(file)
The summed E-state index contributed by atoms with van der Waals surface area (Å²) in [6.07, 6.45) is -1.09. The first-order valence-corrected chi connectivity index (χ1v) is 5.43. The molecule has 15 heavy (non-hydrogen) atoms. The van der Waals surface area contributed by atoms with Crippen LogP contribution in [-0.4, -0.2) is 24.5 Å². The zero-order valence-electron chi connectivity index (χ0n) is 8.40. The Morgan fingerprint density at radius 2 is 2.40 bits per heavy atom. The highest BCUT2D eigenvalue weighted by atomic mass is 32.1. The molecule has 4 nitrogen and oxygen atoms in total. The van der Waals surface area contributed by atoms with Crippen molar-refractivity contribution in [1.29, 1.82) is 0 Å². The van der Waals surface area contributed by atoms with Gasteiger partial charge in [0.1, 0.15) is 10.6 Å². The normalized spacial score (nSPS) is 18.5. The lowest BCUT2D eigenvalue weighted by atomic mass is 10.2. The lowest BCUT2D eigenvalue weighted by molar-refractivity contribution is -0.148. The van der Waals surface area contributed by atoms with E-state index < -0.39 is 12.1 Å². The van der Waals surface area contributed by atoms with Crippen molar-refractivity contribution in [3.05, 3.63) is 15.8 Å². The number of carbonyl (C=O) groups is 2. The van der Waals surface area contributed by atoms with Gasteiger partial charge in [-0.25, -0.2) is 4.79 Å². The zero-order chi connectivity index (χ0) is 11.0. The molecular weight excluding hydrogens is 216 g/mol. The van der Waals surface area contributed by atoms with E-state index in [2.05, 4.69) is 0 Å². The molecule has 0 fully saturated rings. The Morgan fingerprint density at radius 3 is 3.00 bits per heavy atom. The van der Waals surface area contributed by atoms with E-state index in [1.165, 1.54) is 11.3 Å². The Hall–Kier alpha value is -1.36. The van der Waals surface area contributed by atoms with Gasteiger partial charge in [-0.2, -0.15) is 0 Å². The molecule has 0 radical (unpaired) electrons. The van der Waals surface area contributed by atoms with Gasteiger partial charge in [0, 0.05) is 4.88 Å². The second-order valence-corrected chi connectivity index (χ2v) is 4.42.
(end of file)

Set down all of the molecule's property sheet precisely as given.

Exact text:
The summed E-state index contributed by atoms with van der Waals surface area (Å²) in [6.07, 6.45) is -1.09. The first-order valence-corrected chi connectivity index (χ1v) is 5.43. The molecule has 15 heavy (non-hydrogen) atoms. The van der Waals surface area contributed by atoms with Crippen LogP contribution in [-0.4, -0.2) is 24.5 Å². The zero-order valence-electron chi connectivity index (χ0n) is 8.40. The Morgan fingerprint density at radius 2 is 2.40 bits per heavy atom. The highest BCUT2D eigenvalue weighted by atomic mass is 32.1. The molecule has 4 nitrogen and oxygen atoms in total. The van der Waals surface area contributed by atoms with Crippen molar-refractivity contribution in [1.29, 1.82) is 0 Å². The van der Waals surface area contributed by atoms with Gasteiger partial charge in [0.1, 0.15) is 10.6 Å². The normalized spacial score (nSPS) is 18.5. The lowest BCUT2D eigenvalue weighted by atomic mass is 10.2. The lowest BCUT2D eigenvalue weighted by molar-refractivity contribution is -0.148. The van der Waals surface area contributed by atoms with E-state index < -0.39 is 12.1 Å². The van der Waals surface area contributed by atoms with Crippen molar-refractivity contribution in [3.05, 3.63) is 15.8 Å². The number of carbonyl (C=O) groups is 2. The van der Waals surface area contributed by atoms with Gasteiger partial charge in [-0.25, -0.2) is 4.79 Å². The zero-order chi connectivity index (χ0) is 11.0. The molecular weight excluding hydrogens is 216 g/mol. The van der Waals surface area contributed by atoms with E-state index in [2.05, 4.69) is 0 Å². The molecule has 0 fully saturated rings. The Morgan fingerprint density at radius 3 is 3.00 bits per heavy atom. The van der Waals surface area contributed by atoms with E-state index in [1.165, 1.54) is 11.3 Å². The Hall–Kier alpha value is -1.36. The van der Waals surface area contributed by atoms with Gasteiger partial charge in [-0.2, -0.15) is 0 Å². The molecule has 0 radical (unpaired) electrons. The van der Waals surface area contributed by atoms with Gasteiger partial charge in [0, 0.05) is 4.88 Å². The second-order valence-corrected chi connectivity index (χ2v) is 4.42.